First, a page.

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Health Serv Res. 2018 Dec;53(6):4507-4528. doi: 10.1111/1475-6773.13037. Epub 2018 Aug 27.

Development of an Adverse Event Surveillance Model for Outpatient Surgery in the Veterans Health Administration.

Author information

1
Center for Healthcare Organization and Implementation Research (CHOIR), VA Boston Healthcare System, Boston, MA.
2
Department of Surgery, Boston University School of Medicine, Boston, MA.
3
Department of Surgery, VA Boston Healthcare System, Boston, MA.
4
Harvard Medical School, Boston, MA.
5
Department of Veterans Affairs, Partnered Evidence-based Policy Resource Center (PEPReC), Boston, MA.
6
Department of Health Law, Policy and Management, Boston University School of Public Health, Boston, MA.
7
Healthcare Administration, Sawyer Business School Suffolk University, Boston, MA.
8
Massachusetts Health Quality Partners (MHQP), Boston, MA.
9
Palo Alto VA Medical Center, Palo Alto, CA.
10
Stanford University School of Medicine, Stanford, CA.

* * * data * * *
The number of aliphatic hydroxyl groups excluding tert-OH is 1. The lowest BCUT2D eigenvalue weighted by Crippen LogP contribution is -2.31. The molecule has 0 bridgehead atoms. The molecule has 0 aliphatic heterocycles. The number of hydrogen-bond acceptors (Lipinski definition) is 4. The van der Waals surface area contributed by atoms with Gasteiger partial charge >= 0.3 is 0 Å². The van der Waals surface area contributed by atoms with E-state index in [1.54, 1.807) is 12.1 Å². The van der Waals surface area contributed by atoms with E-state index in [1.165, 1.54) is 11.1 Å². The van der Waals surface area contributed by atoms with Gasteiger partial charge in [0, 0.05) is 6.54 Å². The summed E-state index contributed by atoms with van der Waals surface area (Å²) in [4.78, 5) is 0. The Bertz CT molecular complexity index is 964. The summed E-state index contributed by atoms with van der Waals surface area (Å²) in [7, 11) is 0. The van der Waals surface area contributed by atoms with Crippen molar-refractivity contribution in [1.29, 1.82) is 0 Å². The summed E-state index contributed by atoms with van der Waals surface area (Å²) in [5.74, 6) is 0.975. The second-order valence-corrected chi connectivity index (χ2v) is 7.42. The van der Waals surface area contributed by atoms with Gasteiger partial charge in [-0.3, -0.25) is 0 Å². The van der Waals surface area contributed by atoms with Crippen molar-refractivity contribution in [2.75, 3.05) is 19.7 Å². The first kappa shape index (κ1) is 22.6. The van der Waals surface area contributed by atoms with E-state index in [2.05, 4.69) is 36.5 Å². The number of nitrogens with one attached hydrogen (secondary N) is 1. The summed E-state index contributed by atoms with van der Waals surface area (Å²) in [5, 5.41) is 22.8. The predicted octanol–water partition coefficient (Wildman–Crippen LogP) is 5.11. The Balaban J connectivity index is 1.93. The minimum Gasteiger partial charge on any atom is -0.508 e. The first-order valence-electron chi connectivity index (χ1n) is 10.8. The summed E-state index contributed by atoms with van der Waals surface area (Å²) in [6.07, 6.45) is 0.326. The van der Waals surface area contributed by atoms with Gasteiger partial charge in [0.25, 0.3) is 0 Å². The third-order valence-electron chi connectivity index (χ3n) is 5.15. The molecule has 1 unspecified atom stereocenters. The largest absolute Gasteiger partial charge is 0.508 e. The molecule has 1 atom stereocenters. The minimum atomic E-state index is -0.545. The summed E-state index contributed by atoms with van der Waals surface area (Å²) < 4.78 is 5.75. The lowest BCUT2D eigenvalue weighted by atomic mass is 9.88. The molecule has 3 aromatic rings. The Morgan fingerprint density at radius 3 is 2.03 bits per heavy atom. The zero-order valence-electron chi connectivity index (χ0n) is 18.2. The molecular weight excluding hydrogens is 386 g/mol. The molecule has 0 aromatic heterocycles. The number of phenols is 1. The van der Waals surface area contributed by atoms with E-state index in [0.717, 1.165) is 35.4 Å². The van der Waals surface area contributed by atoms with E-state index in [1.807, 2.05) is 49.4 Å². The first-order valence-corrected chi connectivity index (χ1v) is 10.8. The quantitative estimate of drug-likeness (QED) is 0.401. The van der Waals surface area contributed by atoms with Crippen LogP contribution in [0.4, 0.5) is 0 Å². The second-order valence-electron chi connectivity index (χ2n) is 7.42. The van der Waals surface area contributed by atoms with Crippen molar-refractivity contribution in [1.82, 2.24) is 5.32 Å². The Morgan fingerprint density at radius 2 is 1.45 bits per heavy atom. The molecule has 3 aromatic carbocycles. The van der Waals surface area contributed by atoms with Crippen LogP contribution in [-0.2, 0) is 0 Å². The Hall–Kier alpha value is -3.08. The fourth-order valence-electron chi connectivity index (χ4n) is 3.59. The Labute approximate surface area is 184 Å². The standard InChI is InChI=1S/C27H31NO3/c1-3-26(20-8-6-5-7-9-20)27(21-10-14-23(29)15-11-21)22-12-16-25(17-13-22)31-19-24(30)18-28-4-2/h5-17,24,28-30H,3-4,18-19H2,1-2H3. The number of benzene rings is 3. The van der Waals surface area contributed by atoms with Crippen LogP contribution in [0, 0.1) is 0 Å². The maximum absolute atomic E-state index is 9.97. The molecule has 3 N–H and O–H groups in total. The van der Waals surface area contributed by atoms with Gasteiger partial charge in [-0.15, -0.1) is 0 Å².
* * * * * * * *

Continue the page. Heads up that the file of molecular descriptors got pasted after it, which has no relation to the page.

Abstract

OBJECTIVE:

Develop and validate a surveillance model to identify outpatient surgical adverse events (AEs) based on previously developed electronic triggers.

DATA SOURCES:

Veterans Health Administration's Corporate Data Warehouse.

STUDY DESIGN:

Six surgical AE triggers, including postoperative emergency room visits and hospitalizations, were applied to FY2012-2014 outpatient surgeries (n = 744,355). We randomly sampled trigger-flagged and unflagged cases for nurse chart review to document AEs and measured positive predictive value (PPV) for triggers. Next, we used chart review data to iteratively estimate multilevel logistic regression models to predict the probability of an AE, starting with the six triggers and adding in patient, procedure, and facility characteristics to improve model fit. We validated the final model by applying the coefficients to FY2015 outpatient surgery data (n = 256,690) and reviewing charts for cases at high and moderate probability of an AE.

PRINCIPAL FINDINGS:

Of 1,730 FY2012-2014 reviewed surgeries, 350 had an AE (20 percent). The final surveillance model c-statistic was 0.81. In FY2015 surgeries with >0.8 predicted probability of an AE (n = 405, 0.15 percent), PPV was 85 percent; in surgeries with a 0.4-0.5 predicted probability of an AE, PPV was 38 percent.

CONCLUSIONS:

The surveillance model performed well, accurately identifying outpatient surgeries with a high probability of an AE.

KEYWORDS:

Modeling: multilevel; VA health care system; ambulatory/outpatient care; quality of care/ patient safety (measurement); surgery

PMID:
30151826
PMCID:
PMC6232409
[Available on 2019-12-01]
DOI:
10.1111/1475-6773.13037

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